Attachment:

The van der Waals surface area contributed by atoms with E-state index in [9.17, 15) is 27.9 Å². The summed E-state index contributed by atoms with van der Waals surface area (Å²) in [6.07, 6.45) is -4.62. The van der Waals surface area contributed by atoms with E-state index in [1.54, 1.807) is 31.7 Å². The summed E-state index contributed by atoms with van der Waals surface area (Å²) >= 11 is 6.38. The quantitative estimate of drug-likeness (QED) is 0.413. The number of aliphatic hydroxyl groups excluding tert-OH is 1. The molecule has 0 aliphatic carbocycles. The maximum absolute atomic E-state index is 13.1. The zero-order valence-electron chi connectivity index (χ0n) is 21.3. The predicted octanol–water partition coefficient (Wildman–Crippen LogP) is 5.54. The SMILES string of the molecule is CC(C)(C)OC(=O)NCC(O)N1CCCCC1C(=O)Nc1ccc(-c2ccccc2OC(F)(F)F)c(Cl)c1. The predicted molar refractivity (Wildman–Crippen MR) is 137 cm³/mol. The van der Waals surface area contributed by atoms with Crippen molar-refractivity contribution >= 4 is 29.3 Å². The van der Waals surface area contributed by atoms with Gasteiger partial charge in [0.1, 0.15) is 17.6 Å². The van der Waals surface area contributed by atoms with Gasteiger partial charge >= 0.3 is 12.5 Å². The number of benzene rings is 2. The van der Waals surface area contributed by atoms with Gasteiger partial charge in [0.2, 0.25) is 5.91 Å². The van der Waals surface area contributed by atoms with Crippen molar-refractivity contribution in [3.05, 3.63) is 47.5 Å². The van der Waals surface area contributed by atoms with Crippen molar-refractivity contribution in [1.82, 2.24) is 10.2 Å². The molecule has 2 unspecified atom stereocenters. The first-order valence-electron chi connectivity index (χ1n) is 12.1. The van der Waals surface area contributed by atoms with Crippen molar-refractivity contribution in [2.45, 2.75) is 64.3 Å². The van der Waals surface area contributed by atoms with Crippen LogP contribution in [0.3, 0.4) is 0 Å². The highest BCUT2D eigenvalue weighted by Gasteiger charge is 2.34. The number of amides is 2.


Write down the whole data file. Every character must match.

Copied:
The van der Waals surface area contributed by atoms with E-state index in [9.17, 15) is 27.9 Å². The summed E-state index contributed by atoms with van der Waals surface area (Å²) in [6.07, 6.45) is -4.62. The van der Waals surface area contributed by atoms with E-state index in [1.54, 1.807) is 31.7 Å². The summed E-state index contributed by atoms with van der Waals surface area (Å²) >= 11 is 6.38. The quantitative estimate of drug-likeness (QED) is 0.413. The number of aliphatic hydroxyl groups excluding tert-OH is 1. The molecule has 0 aliphatic carbocycles. The maximum absolute atomic E-state index is 13.1. The zero-order valence-electron chi connectivity index (χ0n) is 21.3. The predicted octanol–water partition coefficient (Wildman–Crippen LogP) is 5.54. The SMILES string of the molecule is CC(C)(C)OC(=O)NCC(O)N1CCCCC1C(=O)Nc1ccc(-c2ccccc2OC(F)(F)F)c(Cl)c1. The predicted molar refractivity (Wildman–Crippen MR) is 137 cm³/mol. The van der Waals surface area contributed by atoms with Crippen molar-refractivity contribution >= 4 is 29.3 Å². The van der Waals surface area contributed by atoms with Gasteiger partial charge in [0.1, 0.15) is 17.6 Å². The van der Waals surface area contributed by atoms with Gasteiger partial charge >= 0.3 is 12.5 Å². The number of benzene rings is 2. The van der Waals surface area contributed by atoms with Gasteiger partial charge in [0.2, 0.25) is 5.91 Å². The van der Waals surface area contributed by atoms with Crippen molar-refractivity contribution in [3.05, 3.63) is 47.5 Å². The van der Waals surface area contributed by atoms with Crippen molar-refractivity contribution in [1.82, 2.24) is 10.2 Å². The molecule has 2 unspecified atom stereocenters. The first-order valence-electron chi connectivity index (χ1n) is 12.1. The van der Waals surface area contributed by atoms with Crippen molar-refractivity contribution in [2.45, 2.75) is 64.3 Å². The van der Waals surface area contributed by atoms with Crippen LogP contribution in [0.3, 0.4) is 0 Å². The highest BCUT2D eigenvalue weighted by Gasteiger charge is 2.34. The number of amides is 2.